in Outings

Kenny’s Cabin

On Saturday, Clark and I joined up with the 4-Players off-roading group at a grocery store in Idaho Springs. We headed up Rt 103 (Chicago Creek Road) before finding our turnoff for the USDA Forest Service road. The trail starts angling upwards as the road conditions degrade from a simple dirt road to having larger and larger rocks. It seems all the rain we’ve had this year has taken it’s toll; what we thought was a beginner-level trail was more moderate/intermediate.

We wound our way up the hillside, hidden by the shade of the surrounding pine trees and occasionally catching spectacular glimpses of the valleys below. Since I’m still figuring out the limits of “the Cherokee,” I was a little slower than the four other trucks. One of the members with a CB brought up the rear so I wouldn’t get left in the dust. I carefully chose my path, cautiously avoiding large rocks in the road by driving right up over them. I was still unsure of my clearance, so I didn’t want to risk creating new holes in the bottom of my Jeep.




The original reason for the trip was to perform a memorial for a club member who had recently passed at Kenny’s Cabin, which is the remnants of a small log cabin on a hillside meadow found by a former club member. Kenny enjoyed the location so much that he had his ashes spread around the area after he died. Since then, many other former club members have followed suit. The cabin was presumably a mining-era relic, as there were dozens of old mines in the area as denoted on our maps.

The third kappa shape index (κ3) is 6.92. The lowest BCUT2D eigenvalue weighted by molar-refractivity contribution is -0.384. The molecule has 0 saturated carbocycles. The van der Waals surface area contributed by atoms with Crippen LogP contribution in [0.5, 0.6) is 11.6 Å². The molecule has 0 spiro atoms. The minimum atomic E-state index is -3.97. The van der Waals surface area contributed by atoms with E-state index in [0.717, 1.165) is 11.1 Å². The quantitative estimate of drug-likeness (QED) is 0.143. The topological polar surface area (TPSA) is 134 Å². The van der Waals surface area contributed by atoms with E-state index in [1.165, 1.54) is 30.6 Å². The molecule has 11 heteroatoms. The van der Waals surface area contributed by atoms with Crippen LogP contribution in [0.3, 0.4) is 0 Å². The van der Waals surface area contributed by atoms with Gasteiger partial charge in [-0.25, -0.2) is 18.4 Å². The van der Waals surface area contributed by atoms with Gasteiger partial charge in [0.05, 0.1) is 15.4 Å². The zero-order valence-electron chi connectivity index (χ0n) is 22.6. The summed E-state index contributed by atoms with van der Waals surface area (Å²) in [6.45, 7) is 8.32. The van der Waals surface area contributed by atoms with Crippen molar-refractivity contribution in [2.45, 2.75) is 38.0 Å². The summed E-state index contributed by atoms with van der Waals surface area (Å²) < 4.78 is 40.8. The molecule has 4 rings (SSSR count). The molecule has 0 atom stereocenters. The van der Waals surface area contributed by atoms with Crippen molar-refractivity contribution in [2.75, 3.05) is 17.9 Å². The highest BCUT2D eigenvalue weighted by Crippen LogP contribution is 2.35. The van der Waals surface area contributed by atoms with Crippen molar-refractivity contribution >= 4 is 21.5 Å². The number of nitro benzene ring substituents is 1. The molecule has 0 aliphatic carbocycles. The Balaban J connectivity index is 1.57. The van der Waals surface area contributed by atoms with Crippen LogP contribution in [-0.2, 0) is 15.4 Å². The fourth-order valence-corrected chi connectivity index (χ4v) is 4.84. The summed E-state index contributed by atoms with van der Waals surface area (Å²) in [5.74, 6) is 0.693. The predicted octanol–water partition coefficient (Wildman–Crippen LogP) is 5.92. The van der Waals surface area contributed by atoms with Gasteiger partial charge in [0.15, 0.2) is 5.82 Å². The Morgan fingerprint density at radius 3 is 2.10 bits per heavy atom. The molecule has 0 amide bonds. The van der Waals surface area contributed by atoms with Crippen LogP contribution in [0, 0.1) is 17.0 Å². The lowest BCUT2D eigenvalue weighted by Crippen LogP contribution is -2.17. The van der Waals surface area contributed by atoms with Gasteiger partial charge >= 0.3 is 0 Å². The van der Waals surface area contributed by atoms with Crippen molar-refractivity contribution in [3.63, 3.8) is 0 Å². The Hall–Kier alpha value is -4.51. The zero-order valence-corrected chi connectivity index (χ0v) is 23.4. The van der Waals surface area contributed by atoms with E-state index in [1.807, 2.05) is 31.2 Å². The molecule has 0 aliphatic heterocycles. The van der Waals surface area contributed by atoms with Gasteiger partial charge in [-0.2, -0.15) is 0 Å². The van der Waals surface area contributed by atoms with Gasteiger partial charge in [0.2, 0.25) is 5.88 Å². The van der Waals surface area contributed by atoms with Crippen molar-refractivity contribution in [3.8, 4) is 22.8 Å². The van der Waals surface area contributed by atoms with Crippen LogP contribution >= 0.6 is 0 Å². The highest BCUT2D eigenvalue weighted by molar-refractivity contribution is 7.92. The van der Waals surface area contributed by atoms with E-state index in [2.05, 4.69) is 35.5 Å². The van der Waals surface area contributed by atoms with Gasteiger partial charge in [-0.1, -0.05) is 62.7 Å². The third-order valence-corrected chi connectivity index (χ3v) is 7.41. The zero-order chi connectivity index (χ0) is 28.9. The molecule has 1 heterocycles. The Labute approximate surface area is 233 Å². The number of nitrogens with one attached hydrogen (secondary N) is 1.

IMG_4942We awkwardly parked the rigs, walked up the hill, and found the cabin. It was perched near the side of another rocky Forest Service road overlooking a sloped meadow of wildflowers with a beautiful view of Mt. Evans and Mt. Bierstadt in the background. After some wandering around, a few group photos, and a toast, we saddled back up and descended from the hills as the sun began to set.

About 2/3 of the way down, I started smelling my brakes. Though I was in 4-High and 2nd gear, I was still riding them most of the time. Eventually I pulled over to let them cool off and found that they were smoking; a couple other rigs waited with me. Someone was kind enough to educate me on the benefits of using 4-Low and to use the engine to brake. Much better!

When we reached Rt. 103, it was dark. We pulled over, said our goodbyes and parted ways for the day. I had a great time bouncing over the rocks, figuring out the best approach to various rocky scenarios and getting to know everyone better. I definitely heard some squeaks I hadn’t heard before, but despite a chipped windshield and some smokey brakes (which are fine), the Jeep survived mostly-unscathed. I’m definitely ready to start making some minor modifications in order to better traverse the rougher trails and I’m looking forward to the next run.

The trace needs to be cleaned up still. You can see the jumbled parts where I tried to park my car and where we walked around in the valley.